“Welcome back to Jumanji!”
It would seem that welcoming the audience back to the jungle is in order. Now here is a sequel that when I heard it was being made, all I could do was shake my head. I just couldn’t fathom a reason for a sequel to be made. The film was already a continuation of the previous installment. I also couldn’t fathom a worthwhile story being told. And if it wasn’t for the hard work of Jack Black, who basically made the movie, I believe that my opinion would not have been changed otherwise. After barely escaping the game the first time, the group finds themselves drawn back into the world of Jumanji in order to save one of their own. However, the stakes are higher, as not only is the gang venturing into brand new territory; they are hampered due to being saddled with two new players in the form of franchise newcomers Danny DeVito and Danny Glover. The previews did not do the film justice, as it truly turned out to be far better than I was initially anticipating. It does get a bit long-winded, but for the most part it is a good, fun, and funny return to the established universe.
After a year away at college, the gang returns to their hometown for winter break with plans to meet and reconnect. They are all looking forward to this, all but Spencer, who since moving to New York finds himself struggling with his identity and the confidence boost that he received after becoming Dr. Bravestone (Dwayne Johnson). Eager to regain that part of himself, he decides to go back into the game. When the gang discovers what he’s done, they are forced to enter the game to help get him out. Picking up the controllers again, Bethany (Madison Iseman), Martha (Morgan Turner), and a reluctant Fridge (Ser’Darius Blain) find themselves transported back into the world of Jumanji. Expecting things to be easier this go-around following the previous victory, the gang finds that everything has changed, including their characters. Complicating matters, Spencer’s grandfather (Danny DeVito) and his friend (Danny Glover) have also been transported into the gang. Forced to bring the new players up to speed, as well as battle a new enemy in an unfamiliar landscape, while not in their original avatars, the group will have to find and rescue Spencer without losing their three lives. This truly is the next level.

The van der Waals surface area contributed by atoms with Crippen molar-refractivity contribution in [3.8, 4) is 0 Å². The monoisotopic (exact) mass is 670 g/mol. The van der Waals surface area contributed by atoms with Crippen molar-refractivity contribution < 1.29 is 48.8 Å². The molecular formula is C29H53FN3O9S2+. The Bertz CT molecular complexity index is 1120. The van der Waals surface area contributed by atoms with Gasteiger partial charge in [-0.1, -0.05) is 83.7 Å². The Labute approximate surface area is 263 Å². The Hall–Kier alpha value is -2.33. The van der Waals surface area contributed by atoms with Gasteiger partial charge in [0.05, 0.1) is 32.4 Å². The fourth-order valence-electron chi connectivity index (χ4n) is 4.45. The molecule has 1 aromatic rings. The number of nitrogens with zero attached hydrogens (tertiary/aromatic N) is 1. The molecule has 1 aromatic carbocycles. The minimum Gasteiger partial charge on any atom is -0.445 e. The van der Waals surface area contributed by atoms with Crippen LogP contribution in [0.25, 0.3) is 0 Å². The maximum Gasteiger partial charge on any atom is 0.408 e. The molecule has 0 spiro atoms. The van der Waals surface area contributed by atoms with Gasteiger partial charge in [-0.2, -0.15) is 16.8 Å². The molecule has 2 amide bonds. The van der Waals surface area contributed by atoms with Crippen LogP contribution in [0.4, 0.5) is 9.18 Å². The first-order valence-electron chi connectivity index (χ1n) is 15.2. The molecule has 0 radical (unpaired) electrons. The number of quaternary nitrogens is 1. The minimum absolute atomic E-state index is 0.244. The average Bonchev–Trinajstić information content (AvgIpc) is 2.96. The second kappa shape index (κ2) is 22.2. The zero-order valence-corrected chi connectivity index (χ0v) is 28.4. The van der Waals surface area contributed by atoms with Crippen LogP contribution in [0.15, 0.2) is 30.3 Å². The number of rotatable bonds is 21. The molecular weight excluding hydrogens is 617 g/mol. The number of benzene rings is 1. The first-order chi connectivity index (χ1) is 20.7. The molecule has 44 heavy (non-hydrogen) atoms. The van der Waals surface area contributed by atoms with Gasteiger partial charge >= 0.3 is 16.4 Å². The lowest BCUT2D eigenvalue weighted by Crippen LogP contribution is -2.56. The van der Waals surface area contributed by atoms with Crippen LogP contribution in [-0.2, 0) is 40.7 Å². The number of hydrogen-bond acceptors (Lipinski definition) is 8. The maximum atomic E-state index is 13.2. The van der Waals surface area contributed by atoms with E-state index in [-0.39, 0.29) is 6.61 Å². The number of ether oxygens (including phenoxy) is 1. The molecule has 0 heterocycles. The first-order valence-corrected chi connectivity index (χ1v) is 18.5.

I must reiterate that no one was more skeptical about this sequel’s ability to entertain than I. I saw this as an obvious money grab, an opportunity for the studio capitalize on the star power of Dwayne Johnson, Kevin Hart, Jack Black, and Karen Gillam. I expected the content to suffer as a result. The film does have periods where it is outlandish and long-winded, but overall it is a enjoyable family-friendly experience. This is in no small measure thanks to Jack Black, who provides a great deal of the comic relief for the film. Hart and Johnson do their best to aid in this endeavor, but it only results in the occasional good laugh. Black, however, is on his game, displaying his talents as a character actor. His delivery is so authentic that at some points, I would swear I could imagine the person he is representing truly is inside him. This time around he is doing some serious double duty, as he taking on role of more than just one character. The circumstances of this I will leave a mystery, but let’s just say, no matter who he is pretending to be, he does them justice.
The central story is well-developed and relatable, dealing with main theme of identity. Spencer (Alex Wolff) has an important arc and is the film’s catalyst, as he deals with desire to regain something that he only just found: his confidence. His character does disappear for a period, causing the audience to focus on the dynamic between the rest of the gang; there is a subplot involving DeVito’s and Glover’s characters as they reconnect after years of not talking. Truthfully, this doesn’t really add much to the story; in my opinion, it’s predominantly filler. Though there is a significant moral to it that plays out later on. In regards, to the newcomers, I categorize them as a one-off. Their inclusion worked this time around; they even managed to provide a few laughs themselves, but that is a one-trick pony.
At this point it is very clear that this series is intended to become a franchise. However, I do not have the same skepticism that I had at the beginning of this film, partially because it has already been able to prove me wrong. That is only part of it, though, which is why I’m going to urge you all to stay for the mid-credit stinger, as it sets up a potential storyline for the next film that has renewed my faith in the series. I’m fairly sure that you are looking at the weekend box office winner here. There are still a couple movies that could hinder it, but the film has given me renewed confidence to take the crown.